Place to Belong
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Known as the heart of the Blue Ridge mountains, the charming village of Cashiers, North Carolina, seemed like an ideal place for an Alabama couple to escape the summer heat. Architect D. Stanley Dixon and interior designer Betty Burgess created their seasonal getaway, a rustic abode with native fieldstone walls perched on an outlook facing Yellow Mountain. “We wanted it to look like it belonged and that it had been there for a long time,” Dixon says.
The natural materials have been carried into the light-filled front foyer, where rough-sawn cedar ceiling beams with a lime-washed finish complement the wood flooring and painted shiplap walls. Linen sheers define the entrance to the spacious formal living room, filtering the strong morning sunlight and softening the stone walls. “[The wife] is a very gentle, gracious person, and that same sort of spirit is replicated through the interiors of the house,” Burgess explains.
While Burgess worked more closely with the wife on the interior design, there’s plenty for the husband, a wonderful cook and gamesman, to appreciate as well. A custom pewter hood with brass detailing, for example, creates a strong focal point in the kitchen, which is outfitted with leathered granite perimeter counters and a tablelike island with iron legs that’s ideal for meal prep.
And located three steps down from the main house, the cozy study features Crab Orchard stone flooring, pine paneled walls and a primitive three-piece stone fireplace mantel. “It comes across as modern and rustic at the same time,” Dixon says. “We wanted something that felt authentic to North Carolina—nothing elaborate or too ornate.”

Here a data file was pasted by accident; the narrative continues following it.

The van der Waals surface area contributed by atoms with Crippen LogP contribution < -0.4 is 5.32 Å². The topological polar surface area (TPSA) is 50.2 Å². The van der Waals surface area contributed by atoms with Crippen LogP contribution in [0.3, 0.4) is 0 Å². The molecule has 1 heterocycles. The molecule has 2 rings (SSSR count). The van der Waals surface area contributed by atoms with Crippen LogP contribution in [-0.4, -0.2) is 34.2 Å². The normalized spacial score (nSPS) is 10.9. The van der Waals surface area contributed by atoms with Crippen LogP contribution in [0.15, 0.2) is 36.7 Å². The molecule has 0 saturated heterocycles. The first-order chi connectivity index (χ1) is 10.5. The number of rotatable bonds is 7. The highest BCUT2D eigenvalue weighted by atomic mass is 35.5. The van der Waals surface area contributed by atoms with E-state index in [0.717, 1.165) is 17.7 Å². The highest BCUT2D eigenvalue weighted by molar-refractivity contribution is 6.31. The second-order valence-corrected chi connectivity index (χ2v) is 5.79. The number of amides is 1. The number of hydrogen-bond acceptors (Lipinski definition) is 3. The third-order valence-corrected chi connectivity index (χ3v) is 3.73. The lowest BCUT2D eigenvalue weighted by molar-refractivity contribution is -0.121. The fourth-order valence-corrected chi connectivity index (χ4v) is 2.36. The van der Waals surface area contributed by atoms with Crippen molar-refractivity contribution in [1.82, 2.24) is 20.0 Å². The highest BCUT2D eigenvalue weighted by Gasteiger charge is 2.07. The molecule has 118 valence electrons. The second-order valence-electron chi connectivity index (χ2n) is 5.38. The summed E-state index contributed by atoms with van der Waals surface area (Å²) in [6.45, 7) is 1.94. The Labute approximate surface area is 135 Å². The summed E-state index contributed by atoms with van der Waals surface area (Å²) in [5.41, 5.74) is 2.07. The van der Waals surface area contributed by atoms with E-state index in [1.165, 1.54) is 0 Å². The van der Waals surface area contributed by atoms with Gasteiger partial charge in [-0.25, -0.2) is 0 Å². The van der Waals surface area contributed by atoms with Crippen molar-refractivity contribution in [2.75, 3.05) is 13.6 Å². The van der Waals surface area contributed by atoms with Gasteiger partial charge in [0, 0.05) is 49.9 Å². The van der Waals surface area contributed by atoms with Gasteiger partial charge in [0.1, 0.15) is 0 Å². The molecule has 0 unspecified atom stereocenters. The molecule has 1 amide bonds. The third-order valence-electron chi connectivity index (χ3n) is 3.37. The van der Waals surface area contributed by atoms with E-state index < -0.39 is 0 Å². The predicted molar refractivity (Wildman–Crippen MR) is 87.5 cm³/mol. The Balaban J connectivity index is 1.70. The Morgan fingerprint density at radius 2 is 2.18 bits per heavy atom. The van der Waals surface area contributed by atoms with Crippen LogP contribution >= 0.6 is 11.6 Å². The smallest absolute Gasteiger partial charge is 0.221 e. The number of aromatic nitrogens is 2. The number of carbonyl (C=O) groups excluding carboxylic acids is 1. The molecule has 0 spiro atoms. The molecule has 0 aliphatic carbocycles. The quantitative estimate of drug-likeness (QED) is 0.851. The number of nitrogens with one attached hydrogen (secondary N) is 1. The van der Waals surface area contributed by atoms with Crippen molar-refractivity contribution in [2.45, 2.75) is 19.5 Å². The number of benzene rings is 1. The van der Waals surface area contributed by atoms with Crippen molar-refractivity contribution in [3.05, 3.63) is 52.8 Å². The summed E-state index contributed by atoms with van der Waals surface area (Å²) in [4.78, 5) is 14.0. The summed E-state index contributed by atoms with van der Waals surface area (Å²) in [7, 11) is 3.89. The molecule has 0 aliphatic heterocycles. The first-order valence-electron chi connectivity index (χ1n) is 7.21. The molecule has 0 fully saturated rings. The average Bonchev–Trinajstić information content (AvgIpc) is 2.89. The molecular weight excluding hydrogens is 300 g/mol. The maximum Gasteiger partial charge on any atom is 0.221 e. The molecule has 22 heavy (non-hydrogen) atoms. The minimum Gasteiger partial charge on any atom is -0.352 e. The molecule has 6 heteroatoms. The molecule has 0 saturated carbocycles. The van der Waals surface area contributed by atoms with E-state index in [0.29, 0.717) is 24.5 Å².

Burgess flipped the script in the master suite, incorporating light linen draperies and an upholstered headboard to create a peaceful, serene space. “It’s important to me that a bedroom be a place to recharge,” Burgess says. Near the window, a casual chair and an elegant marble sculpture on a pedestal add a touch of modernity.
That mix of old and new also characterizes the spacious covered stonewalled porch off of the living room. There, clean-lined woven wicker furnishings live alongside a pair of sculptural white chairs with a decidedly modern edge. Hanging from the beamed ceiling, a chandelier made of twigs and branches adds a natural touch that has attracted nesting birds.
A respite from the Alabama heat and a gathering place for family and friends, the house is everything the owners envisioned for their mountain retreat. Indeed, the husband sent Burgess a heartfelt letter to express the couple’s gratitude for her work on the project.
“I am incredibly grateful to have worked with these clients that trusted and appreciated me on this entire journey,” Burgess says. “You put your heart and soul into a project like this, and when a client really understands that, there’s no bigger reward.”